June 27, 2022, 22:16

    Russians ‘chattering’ about Vladimir Putin’s health and ‘succession’ plans, officials say

    Russians ‘chattering’ about Vladimir Putin’s health and ‘succession’ plans, officials say

    Speculation is mounting in Russia about Vladimir Putin’s health and who will succeed him, Western officials have said.

    There is no "immediate threat" to the Russian President's grip on power from elites or the public but there is "more chatter" about his future, they believe.

    While loss of support for Mr Putin is likely to come too late to bring the Ukrainian war to a swift end, an official said there is growing talk about who will replace him.

    "There is more chatter about his health, more speculation about succession," an official said.

    "One of my contacts said to me President Putin did look tired and a bit old but he has dragged his country back 40 years in four months."

    More than 20,000 Russian soldiers are believed to have been killed in the bloody invasion of Ukraine, which has run for nearly four months.

    A woman walks by a destroyed apartment building in Bakhmut in the Donbas

    AFP via Getty Images)

    Officials believe the 2024 Presidential election is "looking more interesting than it did six months ago".

    “The damage he is doing to Russia 's standing in the world, to the Russian economy, to Russia’s future… there will be political consequences," one said.

    They added: "I think the potential opening is 2024 – if the election does happen. But Russians do like their elections, even if they do like managing them as well.”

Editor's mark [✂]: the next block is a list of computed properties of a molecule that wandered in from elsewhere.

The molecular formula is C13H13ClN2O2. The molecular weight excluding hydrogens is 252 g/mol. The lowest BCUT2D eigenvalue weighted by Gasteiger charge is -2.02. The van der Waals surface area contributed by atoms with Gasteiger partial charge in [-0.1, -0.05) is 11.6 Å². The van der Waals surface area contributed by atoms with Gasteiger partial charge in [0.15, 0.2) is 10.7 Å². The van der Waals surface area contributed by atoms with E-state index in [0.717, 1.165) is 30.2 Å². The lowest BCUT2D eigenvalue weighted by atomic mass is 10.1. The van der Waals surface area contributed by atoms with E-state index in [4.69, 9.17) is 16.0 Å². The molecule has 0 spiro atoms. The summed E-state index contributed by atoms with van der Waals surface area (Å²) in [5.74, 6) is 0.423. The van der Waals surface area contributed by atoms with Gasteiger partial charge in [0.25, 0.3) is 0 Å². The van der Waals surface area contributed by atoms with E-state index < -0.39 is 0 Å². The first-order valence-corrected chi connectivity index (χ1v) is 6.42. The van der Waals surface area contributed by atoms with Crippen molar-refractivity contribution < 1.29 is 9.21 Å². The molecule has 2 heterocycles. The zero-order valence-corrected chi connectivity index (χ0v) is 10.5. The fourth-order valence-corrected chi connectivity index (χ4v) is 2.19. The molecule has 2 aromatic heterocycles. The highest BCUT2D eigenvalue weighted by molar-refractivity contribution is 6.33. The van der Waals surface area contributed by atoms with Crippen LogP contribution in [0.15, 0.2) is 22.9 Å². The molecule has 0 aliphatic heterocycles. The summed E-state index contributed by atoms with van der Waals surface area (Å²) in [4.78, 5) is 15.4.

Western officials think younger people in big cities are sceptical of the Kremlin's rhetoric compared to older people living in more remote areas, who are more supportive of the war.

    The Kremlin has not rebranded its invasion of Ukraine from a “special operation” to a “war”, which officials believe shows "high nervousness" about how ordinary Russians view the conflict.

    Officials think mass mobilisation is "about to happen" in Russia, with the Government recruiting people in poorer regions to fight in Ukraine.

    British PM Boris Johnson with Ukrainian leader Volodymyr Zelensky

    via REUTERS)

    But Moscow is "concerned" about mobilisation as it would be an "admission of failure" in what was intended to be a lightning strike invasion.

    It comes as Boris Johnson told Cabinet that Ukraine should not be forced into a "bad peace" and warned allies against succumbing to "growing fatigue" from the war.

    He told top Tories "we must not allow anyone to believe that making concessions to Putin would lead to anything but disaster", his spokesperson said.

    The PM also said Britain would work to "drain the grain from Ukraine" as "the bombardment of cities and infrastructure and the blockade of ports is crippling Ukraine's ability to export its produce".

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    Sourse: mirror.co.uk

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